57. Odder Than Ever by Bruce Coville
Publication: Harcourt Paperbacks (October 4, 2000), Paperback, 176pp / ISBN 0152024654
Genre: Sci-Fi, Fantasy, YA
Read: March 6, 2010
Summary from Amazon:
Beloved for his hilarious and unexpectedly moving novels, Bruce Coville is also a master of the short story. In this follow-up to Oddly Enough, he again presents a collection of unusual breadth and emotional depth. A ghost who died under uproarious circumstances haunts a kitchen baking “Biscuits of Glory,” while in the grand tale “The Golden Sail,” there are unexpected consequences when a young teen goes in search of his seafaring father. The collection includes a heartbreaking new story from Mr. Elives’ Magic Shop, “The Metamorphosis of Justin Jones,” and the bittersweet title story from the critically acclaimed anthology Am I Blue? A perfect introduction to Bruce Coville’s magic for the uninitiated, Odder Than Ever also has a treat for his die-hard fans: three never-before-published stories.
I’m already pretty familiar with Bruce Coville’s books, though I’ve mostly stuck to his middle grade books like Jeremy Thatcher, Dragon Hatcher and the A.I. Gang series (which I adore partly because it’s so outdated now). I liked them well enough, but Odder Than Ever was a pleasant surprise because it was a little bit more adult than I was expecting it to be.
Not that it’s only suitable for adults, or that kids can’t enjoy it. But the writing seems a lot tighter, more precise and just overall more grown-up than some of Mr Coville’s other books are. I really enjoyed reading Odder Than Ever; it’s got some definitely good stories in it. On the other hand, there are some duds in there as well.
I don’t know if it’s just because I’m too old for some of these stories or they just can’t stand up to the stories that are truly great, but I distinctly remember being unimpressed with “Am I Blue?,” the story where everyone who has some bit of gayness in them turns blue for a day. It’s an interesting concept, and I get what Mr Coville was trying to do, but I don’t think it went far enough with the concept. Okay, so people you don’t expect to be blue turn blue. So what? We’re already pretty familiar with closeted folks in unexpected places– that senator dude from a few years ago, for instance. Having visual confirmation doesn’t really change anything except that they’re forced to uncloset, and while I’d prefer everyone to be comfortable with their sexuality and for everyone else to not give a crap about other people’s sexualities anyway…I’m kind of uncomfortable with people being forcibly uncloseted.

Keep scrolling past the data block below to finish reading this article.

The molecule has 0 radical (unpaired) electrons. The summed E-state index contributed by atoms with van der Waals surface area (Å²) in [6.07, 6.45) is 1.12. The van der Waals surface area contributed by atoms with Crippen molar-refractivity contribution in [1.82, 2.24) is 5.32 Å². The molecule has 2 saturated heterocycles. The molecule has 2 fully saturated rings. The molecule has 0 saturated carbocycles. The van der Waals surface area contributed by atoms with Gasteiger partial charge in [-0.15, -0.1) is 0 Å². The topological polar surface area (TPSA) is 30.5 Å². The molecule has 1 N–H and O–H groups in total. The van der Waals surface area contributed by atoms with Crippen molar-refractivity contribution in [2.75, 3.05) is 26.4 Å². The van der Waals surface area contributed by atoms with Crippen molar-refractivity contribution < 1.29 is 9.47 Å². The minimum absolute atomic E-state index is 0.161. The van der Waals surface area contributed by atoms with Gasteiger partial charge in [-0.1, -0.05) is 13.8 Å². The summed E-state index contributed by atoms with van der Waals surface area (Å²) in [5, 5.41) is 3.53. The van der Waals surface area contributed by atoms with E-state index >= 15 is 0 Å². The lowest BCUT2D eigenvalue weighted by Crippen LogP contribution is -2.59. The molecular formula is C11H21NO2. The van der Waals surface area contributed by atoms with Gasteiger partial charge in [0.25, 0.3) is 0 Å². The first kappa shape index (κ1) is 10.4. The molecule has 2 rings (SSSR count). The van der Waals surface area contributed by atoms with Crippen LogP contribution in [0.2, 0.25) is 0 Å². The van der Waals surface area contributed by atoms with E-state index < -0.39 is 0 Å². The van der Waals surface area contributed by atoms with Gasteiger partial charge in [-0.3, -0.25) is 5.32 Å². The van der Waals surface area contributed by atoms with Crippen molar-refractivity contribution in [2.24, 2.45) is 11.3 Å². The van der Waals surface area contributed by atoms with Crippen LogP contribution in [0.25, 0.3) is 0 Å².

Maybe I’m thinking too hard about this and maybe I’m just wrong, but having the story end where it did, with nothing about what happened after people turned blue (was it mass chaos? did people finally give up on homophobia? did the uncloseted people stay uncloseted?) both disappointed and annoyed me. I wanted more.
A story I did like was “Biscuits of Glory.” I actually think I’ve read that one before somewhere, because it sounded really familiar. Kid hears someone in his kitchen, it’s a ghost who makes biscuits every night because she cursed herself with her pride, he fixes it. It’s funny and quirky and really Southern, and I loved it. I also liked “The Stinky Princess,” which you really just need to read for yourself because it was AWESOME.
So I guess I liked about half the stories and either disliked or didn’t care about the others. In such a short book that’s not so huge a problem, and as you can tell by the rating the stories I did like, I liked a LOT. If you’re a fan of Bruce Coville this is a great book to read if you haven’t already– for nothing else than to see a different side of his writing, if you want.
Other reviews: Have you reviewed this book? Let me know and I’ll link to it from my post here!